Gummy smile: What causes it, and how to fix it?

Too much gum tissue that shows when you smile, also known as the excessive gingival display, can lower your confidence and self-esteem. Fortunately, by understanding the causes of a gummy smile, it is treatable with the assistance of your dental team.


What is a gummy smile?


A gummy smile is 3 to 4 millimeters from the exposed gumline. It reveals too much of the gum line while smiling. There are solutions available, whether you want to cure it for cosmetic reasons or treat these underlying concerns.


Furthermore, a gummy smile poses no significant health risks. However, it can cause embarrassment and insecurity for many people.


What causes a gummy smile?


To correct your gummy smile, you must first determine what is causing it and address the underlying problem. There could be several reasons for your gummy smile. These can include jaw development problems, abnormal tooth eruptions, improper bite, hyperactive upper lip, muscular issues, etc. Here are some quick definitions of the causes of gummy smiles:


  • Problems with jaw development: Your jawbone forms a bulging protrusion in your upper jaw while developing.
  • Teeth erupting abnormally: If your teeth erupt abnormally in your gums, they may appear shorter. As a result, the gum tissue covers a more significant proportion of the teeth. This does not imply that your teeth are necessarily short; instead, the gum tissue surrounding them makes them appear shorter.
  • Hyperactive upper lip: Hyperactive upper lip is a condition in which your upper lips move more upward than usual. The gum tissue is more exposed when you smile than on a normal lip.
  • Excessive gum tissue covering the teeth: Excessive gum tissue surrounding the teeth is a common cause of a gummy smile.
  • Gingival hyperplasia: It is a condition that occurs when the gums become inflamed due to bacteria, medication, or underlying systemic diseases such as leukemia, HIV, or diabetes.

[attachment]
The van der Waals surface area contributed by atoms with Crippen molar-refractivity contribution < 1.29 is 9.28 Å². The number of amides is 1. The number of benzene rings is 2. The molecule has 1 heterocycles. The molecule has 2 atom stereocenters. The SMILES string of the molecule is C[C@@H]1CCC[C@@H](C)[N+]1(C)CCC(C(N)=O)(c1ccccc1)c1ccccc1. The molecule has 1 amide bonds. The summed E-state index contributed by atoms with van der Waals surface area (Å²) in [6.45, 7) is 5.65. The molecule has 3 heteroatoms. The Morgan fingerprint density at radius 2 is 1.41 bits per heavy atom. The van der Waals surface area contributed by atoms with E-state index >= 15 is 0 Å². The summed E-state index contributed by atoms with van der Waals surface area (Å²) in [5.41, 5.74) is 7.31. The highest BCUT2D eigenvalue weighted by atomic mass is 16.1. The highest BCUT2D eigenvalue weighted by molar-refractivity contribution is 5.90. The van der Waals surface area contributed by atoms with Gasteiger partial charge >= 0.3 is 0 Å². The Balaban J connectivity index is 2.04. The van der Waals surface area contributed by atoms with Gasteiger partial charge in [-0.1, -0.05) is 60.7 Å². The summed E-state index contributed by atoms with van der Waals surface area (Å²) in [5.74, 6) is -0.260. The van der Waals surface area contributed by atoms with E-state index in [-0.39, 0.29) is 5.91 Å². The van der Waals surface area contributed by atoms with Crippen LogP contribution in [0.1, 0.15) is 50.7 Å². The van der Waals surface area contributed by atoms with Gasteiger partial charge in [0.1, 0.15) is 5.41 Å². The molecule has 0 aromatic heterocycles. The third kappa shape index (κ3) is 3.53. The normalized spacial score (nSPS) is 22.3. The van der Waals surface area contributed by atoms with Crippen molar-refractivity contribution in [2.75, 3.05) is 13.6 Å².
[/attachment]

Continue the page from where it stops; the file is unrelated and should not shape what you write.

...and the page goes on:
Can I fix my gummy smile?


There are several methods for correcting a gummy smile. You should always discuss any dental issues with your dentist and choose treatment options based on their diagnosis. Following your dental appointment, you will be able to select from a variety of treatments. Depending on the root cause of the problem, there are several options for correcting a it.


Orthodontic options


Orthodontic appliances can correct a gummy smile if caused by a jaw or orthodontic issue. These appliances can shift the bite into the proper position and make the gums seem less prominent.


Similarly, veneers or dental crowns can make the upper set of teeth appear longer and improve the tooth-to-gum proportion when the teeth are too short due to genetic reasons.


Surgical options


  1. Gingivectomy: It involves removing excess gum tissue and reshaping the remaining tissue to expose more teeth.
  2. Crown-lengthening surgery: This surgery lengthens the crowns of teeth that haven't fully erupted. Furthermore, it entails removing gum tissue and bone to expose more of the tooth, allowing the gums to retract into their proper position.
  3. Lip repositioning surgery: It is done when a short or hyperactive upper lip causes an excessive gingival display.
  4. Surgery of the upper jaw is done in the most severe cases.




To summarize, there are several approaches you may take to address the gummy grin problem. Depending on the underlying cause of your gummy grin, you can pick from the surgical or nonsurgical procedures indicated above.


A gummy smile is generally not harmful to your health. However, it can cause a lot of psychological stress. Moreover, it is relatively common and can be treated with primarily non-invasive to minimally invasive treatments. Furthermore, your dentist will uncover the underlying cause of your gummy smile during your initial appointment. Hence, you can decide on the best treatment plan for your needs.


Contact your Danville dentist, Dr. Hoss Abar, DDS, MSD at Danville Orthodontics to know more about gummy smile.




Is A Gummy Smile Unhealthy?


This media/content or any other on this website does not prescribe, recommend, or prevent any treatment or procedure. Therefore, we highly recommend that you get the advice of a qualified dentist or other medical practitioners regarding your specific dental condition.

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